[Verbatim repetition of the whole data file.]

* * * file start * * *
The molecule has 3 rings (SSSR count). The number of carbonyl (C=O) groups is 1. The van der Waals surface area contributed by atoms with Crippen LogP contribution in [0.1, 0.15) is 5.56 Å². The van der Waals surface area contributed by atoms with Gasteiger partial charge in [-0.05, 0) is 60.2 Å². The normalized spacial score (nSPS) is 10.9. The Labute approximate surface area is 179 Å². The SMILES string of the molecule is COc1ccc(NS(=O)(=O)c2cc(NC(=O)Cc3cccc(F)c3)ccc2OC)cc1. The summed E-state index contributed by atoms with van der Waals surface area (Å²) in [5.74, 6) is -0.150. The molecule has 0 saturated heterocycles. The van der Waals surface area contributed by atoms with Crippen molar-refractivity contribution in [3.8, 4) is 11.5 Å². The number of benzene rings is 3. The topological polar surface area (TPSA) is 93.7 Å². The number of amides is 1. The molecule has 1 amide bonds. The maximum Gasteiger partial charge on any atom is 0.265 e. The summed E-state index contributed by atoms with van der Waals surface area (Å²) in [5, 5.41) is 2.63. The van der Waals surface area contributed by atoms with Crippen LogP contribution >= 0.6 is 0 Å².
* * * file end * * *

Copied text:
The molecule has 3 rings (SSSR count). The number of carbonyl (C=O) groups is 1. The van der Waals surface area contributed by atoms with Crippen LogP contribution in [0.1, 0.15) is 5.56 Å². The van der Waals surface area contributed by atoms with Gasteiger partial charge in [-0.05, 0) is 60.2 Å². The normalized spacial score (nSPS) is 10.9. The Labute approximate surface area is 179 Å². The SMILES string of the molecule is COc1ccc(NS(=O)(=O)c2cc(NC(=O)Cc3cccc(F)c3)ccc2OC)cc1. The summed E-state index contributed by atoms with van der Waals surface area (Å²) in [5.74, 6) is -0.150. The molecule has 0 saturated heterocycles. The van der Waals surface area contributed by atoms with Crippen molar-refractivity contribution in [3.8, 4) is 11.5 Å². The number of benzene rings is 3. The topological polar surface area (TPSA) is 93.7 Å². The number of amides is 1. The molecule has 1 amide bonds. The maximum Gasteiger partial charge on any atom is 0.265 e. The summed E-state index contributed by atoms with van der Waals surface area (Å²) in [5, 5.41) is 2.63. The van der Waals surface area contributed by atoms with Crippen LogP contribution >= 0.6 is 0 Å².